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Pianist Lang Lang continues to inspire children globally

By BELINDA ROBINSON in New York | chinadaily.com.cn | Updated: 2022-10-05 04:35

World-renowned classical pianist Lang Lang is continuing his quest to inspire children in China and abroad by teaching them how to follow their musical passions and develop key skills.

The Lang Lang International Music Foundation (LLIMF), founded in 2008, aims to educate, inspire and motivate the next generation of musicians. The foundation has several programs that benefit children worldwide and gives them "access to music education regardless of their background".

"We want to help new talents around the globe," Lang Lang told China Daily. "Many new talents, either from China, or, you know, from elsewhere. They love music, they have a great dream. But they need a little bit of help, a little bit of support. And we like to do that. We want to help them."

At a star-studded event in New York City on Sept 21, the foundation held a gala with friends, donors and board members to celebrate its achievements.

It also basked in the so-called "Lang Lang effect" — which is the artist's ability to inspire thousands of children to love music in China and beyond. It was the first time that the pianist had been able to hold the event in four years due to the coronavirus pandemic.

Lang Lang told China Daily: "It's been very challenging over the last four years, because of COVID. I'm very, very happy that we're finally able to meet everyone and to celebrate music, passion and laugh in the same room; it is truly a wonderful thing to start again."

The event, which raised $1.2 million for the foundation, also honored Shirley Young, the late founding director of the foundation, who died in December 2020, age 85.

Young, a trailblazer and prominent Chinese American, was born in Shanghai and moved to the Philippines as a child with her father, a diplomat. After her father was killed by Japan in World War II, she moved to the US with her mother and two sisters age 11.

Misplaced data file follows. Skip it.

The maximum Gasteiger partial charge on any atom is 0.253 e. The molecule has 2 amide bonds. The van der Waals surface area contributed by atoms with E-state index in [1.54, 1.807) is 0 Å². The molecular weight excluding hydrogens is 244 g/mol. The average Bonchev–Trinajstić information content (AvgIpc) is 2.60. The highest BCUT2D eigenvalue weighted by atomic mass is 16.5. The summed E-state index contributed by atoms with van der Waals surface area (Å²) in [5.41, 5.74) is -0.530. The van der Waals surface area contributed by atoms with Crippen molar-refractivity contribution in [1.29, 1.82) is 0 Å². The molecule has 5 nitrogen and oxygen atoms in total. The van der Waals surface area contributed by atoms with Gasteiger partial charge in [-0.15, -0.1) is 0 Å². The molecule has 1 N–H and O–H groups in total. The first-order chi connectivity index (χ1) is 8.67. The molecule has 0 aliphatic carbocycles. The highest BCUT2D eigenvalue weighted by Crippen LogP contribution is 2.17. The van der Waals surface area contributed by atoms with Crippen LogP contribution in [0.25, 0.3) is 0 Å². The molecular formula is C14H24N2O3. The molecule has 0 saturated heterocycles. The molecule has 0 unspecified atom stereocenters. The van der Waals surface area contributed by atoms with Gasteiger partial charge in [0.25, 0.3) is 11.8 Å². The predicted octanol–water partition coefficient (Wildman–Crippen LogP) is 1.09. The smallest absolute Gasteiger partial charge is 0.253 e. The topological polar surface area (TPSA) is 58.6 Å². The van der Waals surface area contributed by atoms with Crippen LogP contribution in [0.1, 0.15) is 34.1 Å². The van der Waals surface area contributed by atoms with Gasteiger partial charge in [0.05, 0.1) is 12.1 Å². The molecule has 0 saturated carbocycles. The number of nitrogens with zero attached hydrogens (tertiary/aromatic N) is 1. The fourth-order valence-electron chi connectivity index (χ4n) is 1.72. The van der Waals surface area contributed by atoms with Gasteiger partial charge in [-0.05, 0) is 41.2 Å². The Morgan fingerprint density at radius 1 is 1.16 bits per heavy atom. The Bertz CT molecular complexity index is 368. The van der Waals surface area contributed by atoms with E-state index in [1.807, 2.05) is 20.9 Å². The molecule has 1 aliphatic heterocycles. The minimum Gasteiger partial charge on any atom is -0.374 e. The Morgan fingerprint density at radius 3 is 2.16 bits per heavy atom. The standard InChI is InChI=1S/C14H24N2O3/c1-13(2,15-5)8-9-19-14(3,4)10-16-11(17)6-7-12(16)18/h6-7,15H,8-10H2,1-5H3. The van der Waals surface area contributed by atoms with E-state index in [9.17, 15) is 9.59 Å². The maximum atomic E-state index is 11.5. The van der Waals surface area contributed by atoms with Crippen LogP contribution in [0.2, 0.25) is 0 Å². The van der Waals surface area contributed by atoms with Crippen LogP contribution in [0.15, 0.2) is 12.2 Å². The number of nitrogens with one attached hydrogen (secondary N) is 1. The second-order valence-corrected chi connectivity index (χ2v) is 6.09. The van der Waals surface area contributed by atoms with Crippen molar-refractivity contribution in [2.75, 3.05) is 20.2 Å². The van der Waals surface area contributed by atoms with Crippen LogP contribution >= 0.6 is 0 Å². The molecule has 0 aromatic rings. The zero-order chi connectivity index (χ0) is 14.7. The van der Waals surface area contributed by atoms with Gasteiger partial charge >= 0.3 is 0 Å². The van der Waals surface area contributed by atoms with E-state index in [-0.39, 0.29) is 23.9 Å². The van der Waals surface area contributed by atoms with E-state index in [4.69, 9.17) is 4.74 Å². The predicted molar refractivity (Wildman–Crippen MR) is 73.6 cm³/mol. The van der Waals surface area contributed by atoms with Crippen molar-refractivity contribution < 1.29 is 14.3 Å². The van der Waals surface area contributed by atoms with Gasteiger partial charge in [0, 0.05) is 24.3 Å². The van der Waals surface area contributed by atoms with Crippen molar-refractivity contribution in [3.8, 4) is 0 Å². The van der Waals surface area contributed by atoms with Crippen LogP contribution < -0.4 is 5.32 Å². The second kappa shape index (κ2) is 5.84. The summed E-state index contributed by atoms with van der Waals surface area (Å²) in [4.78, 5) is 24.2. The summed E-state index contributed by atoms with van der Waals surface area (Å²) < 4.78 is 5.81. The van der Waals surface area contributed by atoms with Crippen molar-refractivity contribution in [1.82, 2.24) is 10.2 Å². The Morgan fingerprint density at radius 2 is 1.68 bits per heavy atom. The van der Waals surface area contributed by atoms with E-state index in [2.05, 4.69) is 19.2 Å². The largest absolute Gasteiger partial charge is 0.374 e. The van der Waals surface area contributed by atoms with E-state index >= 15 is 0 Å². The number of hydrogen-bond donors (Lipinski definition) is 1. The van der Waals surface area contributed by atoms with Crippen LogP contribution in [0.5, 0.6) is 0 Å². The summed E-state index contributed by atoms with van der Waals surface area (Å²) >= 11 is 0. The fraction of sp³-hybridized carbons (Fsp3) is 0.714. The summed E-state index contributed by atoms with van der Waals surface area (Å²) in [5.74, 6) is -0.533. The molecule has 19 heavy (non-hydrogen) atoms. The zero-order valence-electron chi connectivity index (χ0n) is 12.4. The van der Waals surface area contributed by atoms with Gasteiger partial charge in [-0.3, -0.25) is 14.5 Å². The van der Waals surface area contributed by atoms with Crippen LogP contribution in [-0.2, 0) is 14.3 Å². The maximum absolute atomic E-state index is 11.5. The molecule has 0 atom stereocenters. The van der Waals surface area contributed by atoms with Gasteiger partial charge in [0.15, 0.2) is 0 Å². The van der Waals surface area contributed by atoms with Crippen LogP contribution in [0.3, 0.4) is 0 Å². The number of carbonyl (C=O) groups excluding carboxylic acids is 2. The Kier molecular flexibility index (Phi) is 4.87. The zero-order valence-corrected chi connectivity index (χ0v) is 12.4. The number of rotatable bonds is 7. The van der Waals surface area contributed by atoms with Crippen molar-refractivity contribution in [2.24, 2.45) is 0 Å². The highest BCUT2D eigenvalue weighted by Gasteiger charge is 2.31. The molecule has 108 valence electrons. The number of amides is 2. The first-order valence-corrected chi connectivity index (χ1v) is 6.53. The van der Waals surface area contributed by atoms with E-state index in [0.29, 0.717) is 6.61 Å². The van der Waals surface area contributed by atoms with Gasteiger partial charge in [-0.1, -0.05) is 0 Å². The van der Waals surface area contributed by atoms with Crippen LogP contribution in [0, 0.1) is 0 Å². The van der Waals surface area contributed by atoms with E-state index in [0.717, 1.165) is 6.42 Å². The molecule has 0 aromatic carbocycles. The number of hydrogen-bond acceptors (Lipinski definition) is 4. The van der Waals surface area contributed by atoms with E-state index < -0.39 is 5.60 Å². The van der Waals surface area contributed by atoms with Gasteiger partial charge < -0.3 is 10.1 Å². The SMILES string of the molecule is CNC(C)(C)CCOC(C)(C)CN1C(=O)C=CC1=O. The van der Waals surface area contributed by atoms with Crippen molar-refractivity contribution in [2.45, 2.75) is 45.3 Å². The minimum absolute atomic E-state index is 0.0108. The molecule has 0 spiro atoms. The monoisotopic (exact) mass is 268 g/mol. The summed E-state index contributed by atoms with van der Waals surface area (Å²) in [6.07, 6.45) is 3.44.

She began working in marketing in New York City and would later become corporate vice-president at General Motors from 1988 to 1999. She was not only passionate about music but was committed to fostering relationships between China and the United States based on cultural exchanges.

Young, who also helped discover Lang Lang, was posthumously given the Lifetime Philanthropy Award 2022, presented by LLIMF patron Barbara Tober.

Tober told China Daily: "It's a beautiful night to celebrate a woman that I love very much. I was so sorry when she died. And my husband [Donald] died almost the same time. … It was very sad for me. I lost him. I lost her."

Tober explained that she supports the work of LLIMF because "it teaches young children music, which is a discipline. We have too many drugs and too much everything going wrong. If you are studying the piano, there is no room for any deviation."

Young's son, David Hsieh, told China Daily: "I miss my mother. But, you know, I'm very honored and very proud that Lang Lang and the foundation are honoring my mother.

"My mom met Lang Lang when he was 10 years old. She was at a recital, and he almost didn't get a chance to play, and it was my mom who said, 'Let him play,' as they were running late," he said. "And then of course, you know, he was amazing, and you know that relationship was born. She's supported Lang Lang his entire career."